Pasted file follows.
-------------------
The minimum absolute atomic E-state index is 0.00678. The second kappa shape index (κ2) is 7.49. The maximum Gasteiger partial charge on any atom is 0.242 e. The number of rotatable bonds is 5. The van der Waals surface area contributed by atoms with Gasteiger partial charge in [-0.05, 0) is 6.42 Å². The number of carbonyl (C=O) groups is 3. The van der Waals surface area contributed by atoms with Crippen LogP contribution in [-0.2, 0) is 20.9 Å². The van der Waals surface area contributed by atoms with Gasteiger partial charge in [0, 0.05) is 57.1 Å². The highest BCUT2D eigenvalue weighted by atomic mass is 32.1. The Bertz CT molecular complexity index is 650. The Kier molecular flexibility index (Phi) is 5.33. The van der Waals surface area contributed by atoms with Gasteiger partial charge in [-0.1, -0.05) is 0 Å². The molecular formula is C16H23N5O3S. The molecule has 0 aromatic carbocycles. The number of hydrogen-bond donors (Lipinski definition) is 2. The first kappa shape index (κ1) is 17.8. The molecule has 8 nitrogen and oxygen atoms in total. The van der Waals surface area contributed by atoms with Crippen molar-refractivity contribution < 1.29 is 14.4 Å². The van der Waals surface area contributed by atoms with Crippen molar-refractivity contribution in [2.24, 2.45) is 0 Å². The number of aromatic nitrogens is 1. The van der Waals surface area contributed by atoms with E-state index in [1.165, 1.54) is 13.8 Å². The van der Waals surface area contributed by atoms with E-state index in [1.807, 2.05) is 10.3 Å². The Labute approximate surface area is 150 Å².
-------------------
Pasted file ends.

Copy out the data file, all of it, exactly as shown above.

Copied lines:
The minimum absolute atomic E-state index is 0.00678. The second kappa shape index (κ2) is 7.49. The maximum Gasteiger partial charge on any atom is 0.242 e. The number of rotatable bonds is 5. The van der Waals surface area contributed by atoms with Gasteiger partial charge in [-0.05, 0) is 6.42 Å². The number of carbonyl (C=O) groups is 3. The van der Waals surface area contributed by atoms with Crippen LogP contribution in [-0.2, 0) is 20.9 Å². The van der Waals surface area contributed by atoms with Gasteiger partial charge in [0, 0.05) is 57.1 Å². The highest BCUT2D eigenvalue weighted by atomic mass is 32.1. The Bertz CT molecular complexity index is 650. The Kier molecular flexibility index (Phi) is 5.33. The van der Waals surface area contributed by atoms with Gasteiger partial charge in [-0.1, -0.05) is 0 Å². The molecular formula is C16H23N5O3S. The molecule has 0 aromatic carbocycles. The number of hydrogen-bond donors (Lipinski definition) is 2. The first kappa shape index (κ1) is 17.8. The molecule has 8 nitrogen and oxygen atoms in total. The van der Waals surface area contributed by atoms with Crippen molar-refractivity contribution < 1.29 is 14.4 Å². The van der Waals surface area contributed by atoms with Crippen molar-refractivity contribution in [2.24, 2.45) is 0 Å². The number of aromatic nitrogens is 1. The van der Waals surface area contributed by atoms with E-state index in [1.165, 1.54) is 13.8 Å². The van der Waals surface area contributed by atoms with E-state index in [1.807, 2.05) is 10.3 Å². The Labute approximate surface area is 150 Å².